After   dropping off the body, we go over to a storage area to collect some wooden pallets. We have to build a tower to put a water tank on.  The plastic container, about 1000 gallons in capacity, is being used to supply  water for cleaning in the cholera treatment area. Gravity will allow the water  to be distributed to several different places. Water is key on a normal day in  Haiti. During a cholera epidemic, it becomes the Rosetta stone.  We load the  pallets onto the truck. I try not to let on that the giant bugs really do gross  me out, and we drove to the cholera treatment area about  four football fields  away.  Conan tells me that I will be working triage, and also the treatment  tents. Currently  there are three large tents, like the kind my parents rented for my sister’s wedding reception in our backyard. The only dancing though, is by the nurses who are working their butts off, trying to keep up with the volume of patients and their needs.  “Ok, no problem” I tell him, even  though I have never taken care of a cholera patient in my life before this  week. I   read a lot about the disease in the past two weeks, and attended a meeting with my Lamp team the day before, sponsored by the Ministry of Health, for NGO’s working , so I guess I’m as good as they’re going to get,  today at least.  Conan tells me that I’ll work until about 11pm. That will give  the American guy, Jeff, an ER physician from Ohio, a few extra hours of rest.  No problem. It’s just past noon.  I relieve a young and very pleasant Haitian  doctor, a woman, who gives me a detailed sign out. “this   man has diarrhea and vomiting.  We are hydrating him with IV fluids, and we will give him antibiotics – just one dose.  This woman has diarrhea and vomiting. We are giving her IV hydration and antibiotics- just one dose of antibiotics, you understand? This baby is vomiting and has  diarrhea. Baby needs hydration and antibiotics, just one dose, you understand  .”

And so on went the sign out. After about the tenth patient I asked her to point out the ones who were not vomiting with diarrhea. Of the 40 or so  patients, none fit that description. Tout moun genye diarya ak vomis. We cut to  the chase, and she bade me bon chance. After a few hours, I had my mojo on.  Working as a doctor in a level I trauma center in New York City for six years  has some advantages to it, and one is confidence.

A PhD student in public health was there, whose area of interest is cholera. Perfect. You can do discharge training of patients. We need to educate them on eating and cleaning and toileting.  I schmoozed a couple of  nurses early on. My ER experience had taught me that if you don’t do that early  on, you’re dead.  The nurses are the hub of the wheel in the ER. Doctors maybe  driving the car, but the want to go.  A nursing friend once told me that I  could charm the skin off a snake when it came to those situations,   a talent I am happy to have, because the team has to get along to have a   chance at being effective, especially in the face of catastrophe.   The  cholera  epidemic in Haiti is a catastrophe. Patients coming in were being  triaged and  treated appropriately. I even was able to discharge a few  patients, and they received discharge instructions, in Creole.  About 4pm, Fr  Rick asked if I could head out to Warf Jeremie. I have been there a few times  before. It a place in Cite Soleil, not far from where our Lamp clinic is  located.  It is poor, densely packed with people. There is a clinic there, run  by an Italian nun, he told me. “The clinic needs to send some patients to St  Damien’s , and they need a doctor to tell which ones are the worst. Bring the  generator and some gas, since they don’t have electricity and it’ll be dark  soon. Win can drive, and he’ll bring Allain with him too.”  And off we went.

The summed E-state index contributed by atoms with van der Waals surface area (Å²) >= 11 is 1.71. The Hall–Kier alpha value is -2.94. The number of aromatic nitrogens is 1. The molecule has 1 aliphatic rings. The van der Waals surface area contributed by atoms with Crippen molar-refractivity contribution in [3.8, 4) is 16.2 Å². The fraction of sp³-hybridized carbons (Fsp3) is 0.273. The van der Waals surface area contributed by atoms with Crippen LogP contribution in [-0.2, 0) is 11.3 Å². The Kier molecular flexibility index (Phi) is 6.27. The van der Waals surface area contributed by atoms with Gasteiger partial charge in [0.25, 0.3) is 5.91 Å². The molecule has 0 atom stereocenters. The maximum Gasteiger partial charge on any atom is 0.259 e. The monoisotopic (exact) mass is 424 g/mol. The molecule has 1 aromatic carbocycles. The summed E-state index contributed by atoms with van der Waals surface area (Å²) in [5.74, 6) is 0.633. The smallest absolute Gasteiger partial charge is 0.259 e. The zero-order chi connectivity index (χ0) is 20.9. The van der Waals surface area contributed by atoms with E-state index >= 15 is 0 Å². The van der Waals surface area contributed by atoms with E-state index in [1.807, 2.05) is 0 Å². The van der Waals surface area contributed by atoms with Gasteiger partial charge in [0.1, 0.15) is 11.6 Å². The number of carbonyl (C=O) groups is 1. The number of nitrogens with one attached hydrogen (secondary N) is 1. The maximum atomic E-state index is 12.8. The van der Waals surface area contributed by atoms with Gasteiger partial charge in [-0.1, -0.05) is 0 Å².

There were five of us, all blan, the Creole expression for white people. We  drove along Route Nationale,   on the outskirts of Cite Soleil. Win was kind enough to bring along a plate of food for me, and I ate in the back seat. The food tasted delicious, and after the first bite I remembered I had not eaten all day. I was hungry, and practically ate the plate on which it was served.  After  about 20 minutes in the truck we turned right onto the road leading to Warf  Jeremie.

It was dark now, and the way was lit up by headlights from the occasional vehicle, and by the small cooking fires on the side of the road. Tin shacks, held together by rust, dogs barking, smoke spewing from in  front of homes, children sitting naked on the ground. Horns honking.  I was  looking for Mel Gibson in Road Warrior garb to come racing by on his  motorcycle, but this scene was even more distressing than anything Hollywood  had yet offered.  I asked myself “what could be worse than to live like this?”

We arrived at the front of the clinic in silence. On entering the dark  building, we were greeted by Sr Michaella, an Italian nun, maybe 50 years old.  She was happy to see us for sure. The clinic was officially to open in about 2  weeks. She had arranged for medical staff to start at that time, but then came  the epidemic of cholera. Like most disasters, this one didn’t read the schedule  and came inconveniently early.   People in the neighborhood began coming to the  clinic   looking for help. “I could not turn them away” she told me, and soon the beds were full.  There was a team from Doctors without Borders who   were awaiting clearance from the Haitian Ministry of Health, and fortunately they would be able to assist. “But they told me yesterday they would not come today since it is Sunday and they needed a day off.